AMSTERDAM (Jun. 15)
The heirs of a Dutch Jewish art collector who was murdered by the Nazis and whose collection was later confiscated by Dutch authorities are slowly selling it off — but a larger cache of looted World War II artworks remains in Holland’s hands.
Three Renaissance silver pieces from the famous Fritz and Eugen Gutmann art collection were sold June 10 at Christie’s in London for $3.35 million, more than double what auction house officials had expected.
One piece, a 17th-century German ewer of a nude woman on a triton blowing a conch shell, was bought by Amsterdam’s renowned Rijksmuseum, which has held the piece since it was confiscated from the Nazis.
“The three pieces of silver gilt from the Gutmann collection are, quite simply, superlative,” said Anthony Phillips, international head of Christie’s silver department. “Each piece is the work of a highly significant maker and is of the greatest artistic importance.”
Phillips called last week’s sale “extremely successful.”
The Gutmann family regained 233 works from the collection in April 2002, when the Dutch government handed over the art, which had been looted by the Nazis during World War II. Between 1945 and 2002, many of the Gutmann pieces had been exhibited in Holland’s famous government-owned museums.
The complete collection comprised a broad range of works, from Old Master pictures to European furniture, ceramics, glass, decorative objects and Asian works of art.
The family sold some 90 pieces from the collection at Christie’s in Amsterdam in mid-May, for a total of nearly $1 million.
The Gutmann collection is only a small part of a larger stockpile of Nazi war booty. There currently are over 4,000 looted works of art in Dutch public collections. Allied forces returned the artworks to the Netherlands after the war for the purpose of restitution, but the works remain in state hands.
Fritz Gutmann, a Dutch Jew, was beaten to death in a Nazi concentration camp, and his wife was gassed at Auschwitz. Their son, Bernard Goodman, a British citizen, died in 1994 after years of pursuing the return of the collection.
Bernard’s sister Lili, a journalist who lives in the United States, was present at the May auction in Amsterdam. She told how she and her brother, after winning a lawsuit against the Dutch government in 1952, had received “permission” from the court to buy back a few pieces of their father’s collection from authorities.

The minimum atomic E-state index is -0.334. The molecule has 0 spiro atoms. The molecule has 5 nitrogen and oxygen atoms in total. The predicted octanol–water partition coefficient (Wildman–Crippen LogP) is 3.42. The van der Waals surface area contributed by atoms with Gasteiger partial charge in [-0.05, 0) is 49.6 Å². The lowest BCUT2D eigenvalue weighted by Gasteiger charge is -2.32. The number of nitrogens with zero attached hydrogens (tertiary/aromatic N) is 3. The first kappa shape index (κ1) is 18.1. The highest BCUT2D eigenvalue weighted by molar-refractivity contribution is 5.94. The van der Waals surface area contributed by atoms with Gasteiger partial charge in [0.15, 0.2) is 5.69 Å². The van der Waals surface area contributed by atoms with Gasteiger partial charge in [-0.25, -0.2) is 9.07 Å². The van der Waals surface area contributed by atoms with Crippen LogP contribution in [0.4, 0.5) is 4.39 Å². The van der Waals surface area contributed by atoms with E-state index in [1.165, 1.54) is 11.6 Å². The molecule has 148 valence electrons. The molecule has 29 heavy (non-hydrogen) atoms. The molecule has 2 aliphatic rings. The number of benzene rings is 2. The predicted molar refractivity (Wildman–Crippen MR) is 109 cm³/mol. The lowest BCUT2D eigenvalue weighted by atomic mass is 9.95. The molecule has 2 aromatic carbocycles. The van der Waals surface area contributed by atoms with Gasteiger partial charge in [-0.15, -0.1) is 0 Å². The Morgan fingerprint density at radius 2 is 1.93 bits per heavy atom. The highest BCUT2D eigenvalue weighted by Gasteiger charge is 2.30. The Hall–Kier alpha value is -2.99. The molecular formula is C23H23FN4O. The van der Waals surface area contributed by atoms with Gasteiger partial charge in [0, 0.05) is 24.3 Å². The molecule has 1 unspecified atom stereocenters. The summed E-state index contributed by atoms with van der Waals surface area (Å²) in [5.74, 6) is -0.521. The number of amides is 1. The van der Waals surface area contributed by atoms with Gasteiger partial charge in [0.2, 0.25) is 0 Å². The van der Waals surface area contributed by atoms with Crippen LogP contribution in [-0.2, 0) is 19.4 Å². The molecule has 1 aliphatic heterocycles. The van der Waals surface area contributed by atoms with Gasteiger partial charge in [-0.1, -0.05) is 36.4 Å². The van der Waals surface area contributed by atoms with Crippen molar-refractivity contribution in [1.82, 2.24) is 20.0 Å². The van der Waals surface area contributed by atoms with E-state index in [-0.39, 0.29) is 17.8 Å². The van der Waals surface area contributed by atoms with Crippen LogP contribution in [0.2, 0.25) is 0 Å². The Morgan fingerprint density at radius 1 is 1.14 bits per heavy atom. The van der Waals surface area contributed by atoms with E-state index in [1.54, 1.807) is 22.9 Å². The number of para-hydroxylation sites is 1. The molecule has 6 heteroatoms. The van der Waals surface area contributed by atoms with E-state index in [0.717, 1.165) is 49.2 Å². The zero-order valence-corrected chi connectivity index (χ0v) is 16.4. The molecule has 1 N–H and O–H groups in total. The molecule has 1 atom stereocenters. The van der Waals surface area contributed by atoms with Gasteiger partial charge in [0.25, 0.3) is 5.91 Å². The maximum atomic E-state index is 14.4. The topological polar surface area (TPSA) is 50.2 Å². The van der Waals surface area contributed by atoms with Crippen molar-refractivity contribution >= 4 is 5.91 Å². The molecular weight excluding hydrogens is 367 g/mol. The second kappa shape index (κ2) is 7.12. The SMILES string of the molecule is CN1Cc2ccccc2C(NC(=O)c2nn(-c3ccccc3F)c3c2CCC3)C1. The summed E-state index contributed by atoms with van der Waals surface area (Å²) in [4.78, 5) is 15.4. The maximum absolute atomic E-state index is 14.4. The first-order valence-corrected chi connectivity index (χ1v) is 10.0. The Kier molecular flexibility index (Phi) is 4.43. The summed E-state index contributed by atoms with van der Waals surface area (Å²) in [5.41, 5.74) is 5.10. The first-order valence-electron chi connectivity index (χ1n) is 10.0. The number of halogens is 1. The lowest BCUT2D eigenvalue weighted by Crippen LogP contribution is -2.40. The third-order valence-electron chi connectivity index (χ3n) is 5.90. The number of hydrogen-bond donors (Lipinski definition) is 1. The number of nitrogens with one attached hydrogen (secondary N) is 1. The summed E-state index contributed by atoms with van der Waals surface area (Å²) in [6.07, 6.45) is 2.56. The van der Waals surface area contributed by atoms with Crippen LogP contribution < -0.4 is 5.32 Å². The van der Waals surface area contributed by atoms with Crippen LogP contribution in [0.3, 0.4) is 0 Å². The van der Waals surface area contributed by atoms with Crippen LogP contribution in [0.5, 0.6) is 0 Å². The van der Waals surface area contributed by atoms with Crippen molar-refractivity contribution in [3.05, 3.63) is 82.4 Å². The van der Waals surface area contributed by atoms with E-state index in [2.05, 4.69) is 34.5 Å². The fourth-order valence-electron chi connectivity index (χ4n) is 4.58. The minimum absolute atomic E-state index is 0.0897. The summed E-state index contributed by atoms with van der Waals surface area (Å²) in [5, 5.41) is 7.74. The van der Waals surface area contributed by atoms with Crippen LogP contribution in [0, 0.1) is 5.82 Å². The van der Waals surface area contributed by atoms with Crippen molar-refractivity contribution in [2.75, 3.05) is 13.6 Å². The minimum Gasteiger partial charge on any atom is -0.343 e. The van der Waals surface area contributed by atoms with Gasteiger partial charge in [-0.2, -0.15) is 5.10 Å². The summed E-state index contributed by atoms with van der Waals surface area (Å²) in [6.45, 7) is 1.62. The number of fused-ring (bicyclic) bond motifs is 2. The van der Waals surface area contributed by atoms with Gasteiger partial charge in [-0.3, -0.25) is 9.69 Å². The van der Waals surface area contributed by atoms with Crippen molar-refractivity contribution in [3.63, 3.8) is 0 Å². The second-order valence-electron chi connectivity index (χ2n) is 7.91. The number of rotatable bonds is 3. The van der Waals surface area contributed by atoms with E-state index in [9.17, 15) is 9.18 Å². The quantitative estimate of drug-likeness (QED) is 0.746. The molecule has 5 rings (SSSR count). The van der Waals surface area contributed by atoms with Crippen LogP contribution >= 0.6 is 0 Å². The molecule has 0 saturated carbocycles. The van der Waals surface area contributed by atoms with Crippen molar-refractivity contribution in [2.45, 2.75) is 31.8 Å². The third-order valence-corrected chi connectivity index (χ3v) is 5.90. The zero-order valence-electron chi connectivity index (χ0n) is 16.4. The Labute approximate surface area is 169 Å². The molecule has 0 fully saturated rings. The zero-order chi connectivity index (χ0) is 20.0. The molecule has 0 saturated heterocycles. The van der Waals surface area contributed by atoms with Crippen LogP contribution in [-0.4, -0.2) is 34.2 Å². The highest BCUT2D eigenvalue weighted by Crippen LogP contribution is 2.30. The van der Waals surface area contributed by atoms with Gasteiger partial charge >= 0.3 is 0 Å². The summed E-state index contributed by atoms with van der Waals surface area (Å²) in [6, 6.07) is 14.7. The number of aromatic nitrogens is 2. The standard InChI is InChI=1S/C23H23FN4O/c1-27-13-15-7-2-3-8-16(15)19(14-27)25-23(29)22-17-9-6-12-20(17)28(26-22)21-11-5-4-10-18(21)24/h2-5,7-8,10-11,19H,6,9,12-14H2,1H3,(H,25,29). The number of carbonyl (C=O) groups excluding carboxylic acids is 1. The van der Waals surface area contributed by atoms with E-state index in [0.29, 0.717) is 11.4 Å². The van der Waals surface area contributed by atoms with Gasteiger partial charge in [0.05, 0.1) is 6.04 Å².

The judge ruled the state could not simply give them to the family because Fritz Gutmann had sold them to the Nazis. The fact that the Nazis had forced Gutmann to sell them his whole collection — and had never paid him for it – – apparently did not carry any weight in the judge’s decision.
The state also didn’t reveal at the time that it owned many more pieces from their father’s collection, Lili Gutmann said.
“At the time, it was up to us to prove these pieces had previously been stolen from our parent. The Dutch authorities did not have to prove they had acquired their art collection legally,” Lili Gutmann said.
That changed with the publication of the Ekkart report. In the late 1990s, the Dutch government assigned a special commission to investigate the complete Dutch national art collection and assess whether it contained pieces looted from Jews during World War II and later confiscated by the Dutch authorities.
The Ekkart Commission’s findings were published in 2000. It concluded that Holland owned 233 pieces from the Gutmann collection, among myriad others.
Following the report, Bernard’s son, Nick Goodman, approached the World Jewish Congress for help — together with Marei von Saher, daughter-in-law of the Dutch Jewish art dealer Jacques Goudstikker, and Christine Koenigs, the daughter of Dutch art collector Franz Koenigs. Negotiations soon began with the Dutch authorities.
The claim of the Goudstikker heirs ultimately was rejected; the Dutch court ruled that authorities did not have to return the vast art collection or any of the real estate formerly owned by Goudstikker.
The reason was that everything officially had been sold by written contract to the Dutch state during World War II; this, despite the fact that the sale had been forced and the sum paid was merely symbolic.
The absence of a written sales contract between the Gutmann family and the Nazis or the Dutch authorities swayed to the Dutch government’s decision in April 2002 to return the 233 pieces to Gutmann’s heirs. The collection officially changed hands in September 2002.